The 11th annual Chinese Restaurant Awards, announced Tuesday, encompass much more than just the Critics’ Choice Signature Dish Awards. There are the immensely popular Diners’ Choice Awards; Lifetime Achievement Awards (this year bestowed on the recently retired Chef Leung Yiu Tong of the now-closed Hoi Tong Chinese Seafood Restaurant); and Ocean Wise Sustainable Seafood Awards (because not all Chinese restaurants serve shark fin).
Launching this month, there is also a new dinner series called Dining by the Awards, which pair acclaimed Western chefs with Chinese masters to raise money for culinary scholarships.
In other words, the Chinese Restaurant Awards are not just a ceremony. They are a movement to raise awareness of the exceptional Chinese and Taiwanese cuisine in Metro Vancouver and create stronger ties between communities.
But given that I am a judge for the Critics’ Choice Awards, and just spent the past six months eating voraciously with fellow judges Brendon Mathews, Lee Man and William Ho Wood Kuen, this is my focus today. Here is this year’s list of 11 Critics’ Choice Signature Dishes and our reasons for choosing them.
CRISPY ROAST PORK BELLY
130-6200 River Road, Richmond; 604-285-8980
Suckling pig might be the signature feast at this opulent Mainland Chinese restaurant, but a more affordable platter of thickly sliced pork belly is no less thrilling. Roasted in-house, the pork is burnished with an exceptionally crunchy golden skin and boasts a perfect ratio of luscious meat to melting fat, or what the Cantonese would call “five layers of flowers.”
SHANGHAI-STYLE FRIED PORK BUNS
103-11782 Hammersmith Way, Richmond; 778-297-1618
Among this casual café’s many recommended dishes (silky tailed wontons, thick and zesty hot-and-sour soup), the pan-fried buns are a standout – and often sold out – thanks to their perfectly pinched bottoms, delicate wheat-dough wrappers that hold the soup without absorbing it and soft centres of hand-cut organic pork brightly flecked with ginger.
GRILL ROCK FISH WITH SPICY AND CHINESE SPICE
4-3377 Kingsway, Vancouver; 604-568-1832
Chongqing-style fish (roasted whole and slathered in a choice of peppercorn sauces) originated in Sichuan, but is now extremely popular in Metro Vancouver. Of all the renditions we tried, this one impressed the most. The fish was fresh and firm (many turn into murky, sauce-logged sponges) and rubbed with a dry spice mix for extra zing.
DUNGENESS CRAB WITH ZHAJIANG SAUCE & NOODLES
2408 Saint Johns Street, Port Moody; 604-939-8833
This brass-railed time capsule looks like a relic from the 1950s, but the cuisine channels Hong Kong, circa 1980. Familiar yet innovative, the Dungeness crab (only $20 a pound) is tossed with a zhajiang sauce that is sticky, tangy, loaded with chopped garlic and typically only found in wonton houses.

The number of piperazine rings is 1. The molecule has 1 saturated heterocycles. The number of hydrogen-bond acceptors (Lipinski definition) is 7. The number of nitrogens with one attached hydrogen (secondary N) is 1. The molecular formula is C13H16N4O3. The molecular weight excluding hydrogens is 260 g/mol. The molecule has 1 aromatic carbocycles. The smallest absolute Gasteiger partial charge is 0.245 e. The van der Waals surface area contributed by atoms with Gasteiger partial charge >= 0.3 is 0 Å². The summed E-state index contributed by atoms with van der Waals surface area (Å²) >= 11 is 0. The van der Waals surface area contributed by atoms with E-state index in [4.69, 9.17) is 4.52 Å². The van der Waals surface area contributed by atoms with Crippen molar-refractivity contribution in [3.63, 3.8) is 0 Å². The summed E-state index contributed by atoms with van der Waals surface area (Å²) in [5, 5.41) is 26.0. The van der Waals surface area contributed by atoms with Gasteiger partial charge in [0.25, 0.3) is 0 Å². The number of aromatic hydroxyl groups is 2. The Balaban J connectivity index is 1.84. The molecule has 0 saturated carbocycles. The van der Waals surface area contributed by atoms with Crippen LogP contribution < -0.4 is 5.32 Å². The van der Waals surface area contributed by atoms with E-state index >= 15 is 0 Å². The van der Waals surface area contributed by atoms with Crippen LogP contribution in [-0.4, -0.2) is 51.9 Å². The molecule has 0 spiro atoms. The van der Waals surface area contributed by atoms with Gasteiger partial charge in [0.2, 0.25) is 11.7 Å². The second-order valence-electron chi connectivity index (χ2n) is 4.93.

STIR FRY SPICY CLAMS
1170-8391 Alexandra Road, Richmond; 604-284-5393
Kissed with the smoky breath of the wok, the spicy tangle of well-sorted Manila clams (not a closed dud in the bunch) is glazed with a glossy sauce that tastes of Chinese wine and might remind you of Italy.
B.C. GEODUCK DUO: STEAMED FILLETS WITH WASABI, AND STIR FRY WITH EGGS & BLACK TRUFFLE
101-4600 No. 3 Road, Richmond; 604-279-0083
Geoduck, a pricey local delicacy, has never tasted so refined. In this creative two-way take, the neck is sliced into batons and steamed with wasabi until crunchy. Ginger takes the edge off the sinus-tingling spice, while a splash of olive oil gives it a softly rounded finish. For the second dish, the mantle is tossed in a fluffy mess of scrambled eggs showered with black truffle and hit with an echo of ginger.
BRAISED SPARERIBS WITH CRANBERRY
Happy Valley Seafood Restaurant
3432 Lougheed Hwy., Vancouver; 604-216-0100
The sauce isn’t made with cranberries. They’re hawthorn berries, which are also tart and used by many chefs in Hong Kong for an elevated version of sweet-and-sour pork, but rarely seen in Vancouver. Whatever they call it, these ribs are terrifically crunchy crowd pleasers from an out-of-the-way restaurant that often hits higher than its unassuming exterior would suggest.
SLOW-COOKED ANGUS TRIPLE: A SHORT BEEF RIB WITH BLACK PEPPER SAUCE
280-2811 No. 3 Road, Richmond; 604-249-0082
In Cantonese restaurants, it’s unusual to find big cuts of beef taking centre stage. This excellent slow-cooked short rib, blanketed in honey and black-pepper sauce, is sliced thin and tender; the sauce thick and gloopy, but not overly starchy. It’s crowned with rings of lightly blanched onion, which balance the honey and brighten the pepper.
DRIED SCALLOP AND VERMICELLI IN CLAY POT
280-2811 No. 3 Road, Richmond; 604-249-0082
The vermicelli stir-fry is tossed with bouncy clusters of egg floss, sprouts, sweet lapsang sausage, mushrooms, onions and dried scallops (or sometimes shrimp).The flavours meld together in a warm, comforting jumble that will keep you digging in for more.
HERBAL CHINESE WINE CHICKEN POT
1120-8391 Alexandra Road, Richmond; 604-370-4833
This is a soup guaranteed to cure whatever ails you. The rich, restorative broth, heady with medicinal herbs and sweet wine, is clean, comforting and thick with large chunks of poached chicken that are well seasoned and tender. Choose your own vegetables to bulk up the soup to your liking. When in season, be sure to pile on crunchy chrysanthemum greens, which taste mildly grassy.
ROASTED SALT-FREE RANGE CHICKEN
4989 Victoria Drive, Vancouver; 604-321-6862
Best known for its dim sum, this old-school Cantonese restaurant in East Vancouver blew us away with its chicken. It’s actually poached, not roasted. And that poaching broth is deeply infused with sharply citrusy galangal, otherwise known as Thai ginger, which seeps into every nook and cranny of an incredibly silky chicken rendered free of fat.